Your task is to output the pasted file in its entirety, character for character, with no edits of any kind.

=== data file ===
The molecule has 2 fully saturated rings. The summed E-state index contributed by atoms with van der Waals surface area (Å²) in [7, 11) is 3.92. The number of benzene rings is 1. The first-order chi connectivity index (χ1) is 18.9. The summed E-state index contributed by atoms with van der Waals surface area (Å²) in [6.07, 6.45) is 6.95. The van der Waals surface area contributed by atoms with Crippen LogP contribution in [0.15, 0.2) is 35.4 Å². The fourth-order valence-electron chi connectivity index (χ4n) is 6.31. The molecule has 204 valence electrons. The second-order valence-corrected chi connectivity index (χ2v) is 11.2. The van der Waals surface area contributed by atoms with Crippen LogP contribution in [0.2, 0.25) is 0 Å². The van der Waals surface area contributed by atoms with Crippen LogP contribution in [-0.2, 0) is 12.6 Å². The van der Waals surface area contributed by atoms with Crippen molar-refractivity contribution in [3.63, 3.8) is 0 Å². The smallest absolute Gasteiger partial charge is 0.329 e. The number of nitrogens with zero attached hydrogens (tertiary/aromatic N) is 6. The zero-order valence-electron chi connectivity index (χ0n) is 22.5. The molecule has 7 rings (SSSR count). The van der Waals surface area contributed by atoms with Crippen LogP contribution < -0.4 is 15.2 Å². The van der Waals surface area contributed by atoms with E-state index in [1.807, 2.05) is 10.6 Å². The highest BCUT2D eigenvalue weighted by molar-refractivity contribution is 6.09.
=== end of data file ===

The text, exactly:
The molecule has 2 fully saturated rings. The summed E-state index contributed by atoms with van der Waals surface area (Å²) in [7, 11) is 3.92. The number of benzene rings is 1. The first-order chi connectivity index (χ1) is 18.9. The summed E-state index contributed by atoms with van der Waals surface area (Å²) in [6.07, 6.45) is 6.95. The van der Waals surface area contributed by atoms with Crippen LogP contribution in [0.15, 0.2) is 35.4 Å². The fourth-order valence-electron chi connectivity index (χ4n) is 6.31. The molecule has 204 valence electrons. The second-order valence-corrected chi connectivity index (χ2v) is 11.2. The van der Waals surface area contributed by atoms with Crippen LogP contribution in [0.2, 0.25) is 0 Å². The van der Waals surface area contributed by atoms with Crippen LogP contribution in [-0.2, 0) is 12.6 Å². The van der Waals surface area contributed by atoms with Crippen molar-refractivity contribution in [3.63, 3.8) is 0 Å². The smallest absolute Gasteiger partial charge is 0.329 e. The number of nitrogens with zero attached hydrogens (tertiary/aromatic N) is 6. The zero-order valence-electron chi connectivity index (χ0n) is 22.5. The molecule has 7 rings (SSSR count). The van der Waals surface area contributed by atoms with Crippen LogP contribution < -0.4 is 15.2 Å². The van der Waals surface area contributed by atoms with E-state index in [1.807, 2.05) is 10.6 Å². The highest BCUT2D eigenvalue weighted by molar-refractivity contribution is 6.09.